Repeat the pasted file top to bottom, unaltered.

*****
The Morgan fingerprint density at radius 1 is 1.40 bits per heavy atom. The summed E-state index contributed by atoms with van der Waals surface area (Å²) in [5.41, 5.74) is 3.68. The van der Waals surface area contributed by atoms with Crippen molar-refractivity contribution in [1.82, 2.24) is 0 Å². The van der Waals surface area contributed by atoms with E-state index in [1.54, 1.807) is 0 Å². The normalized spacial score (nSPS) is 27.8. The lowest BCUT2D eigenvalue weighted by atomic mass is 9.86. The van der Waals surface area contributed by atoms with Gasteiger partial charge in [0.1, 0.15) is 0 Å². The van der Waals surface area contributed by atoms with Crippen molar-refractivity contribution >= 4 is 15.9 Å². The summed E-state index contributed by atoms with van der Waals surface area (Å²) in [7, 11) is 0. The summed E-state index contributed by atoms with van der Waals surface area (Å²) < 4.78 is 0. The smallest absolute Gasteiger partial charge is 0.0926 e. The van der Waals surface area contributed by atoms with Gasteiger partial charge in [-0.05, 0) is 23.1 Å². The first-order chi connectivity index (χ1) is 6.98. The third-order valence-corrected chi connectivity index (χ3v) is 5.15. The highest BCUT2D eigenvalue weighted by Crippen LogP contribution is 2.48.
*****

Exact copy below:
The Morgan fingerprint density at radius 1 is 1.40 bits per heavy atom. The summed E-state index contributed by atoms with van der Waals surface area (Å²) in [5.41, 5.74) is 3.68. The van der Waals surface area contributed by atoms with Crippen molar-refractivity contribution in [1.82, 2.24) is 0 Å². The van der Waals surface area contributed by atoms with E-state index in [1.54, 1.807) is 0 Å². The normalized spacial score (nSPS) is 27.8. The lowest BCUT2D eigenvalue weighted by atomic mass is 9.86. The van der Waals surface area contributed by atoms with Gasteiger partial charge in [0.1, 0.15) is 0 Å². The van der Waals surface area contributed by atoms with Crippen molar-refractivity contribution >= 4 is 15.9 Å². The summed E-state index contributed by atoms with van der Waals surface area (Å²) in [7, 11) is 0. The summed E-state index contributed by atoms with van der Waals surface area (Å²) < 4.78 is 0. The smallest absolute Gasteiger partial charge is 0.0926 e. The van der Waals surface area contributed by atoms with Gasteiger partial charge in [-0.05, 0) is 23.1 Å². The first-order chi connectivity index (χ1) is 6.98. The third-order valence-corrected chi connectivity index (χ3v) is 5.15. The highest BCUT2D eigenvalue weighted by Crippen LogP contribution is 2.48.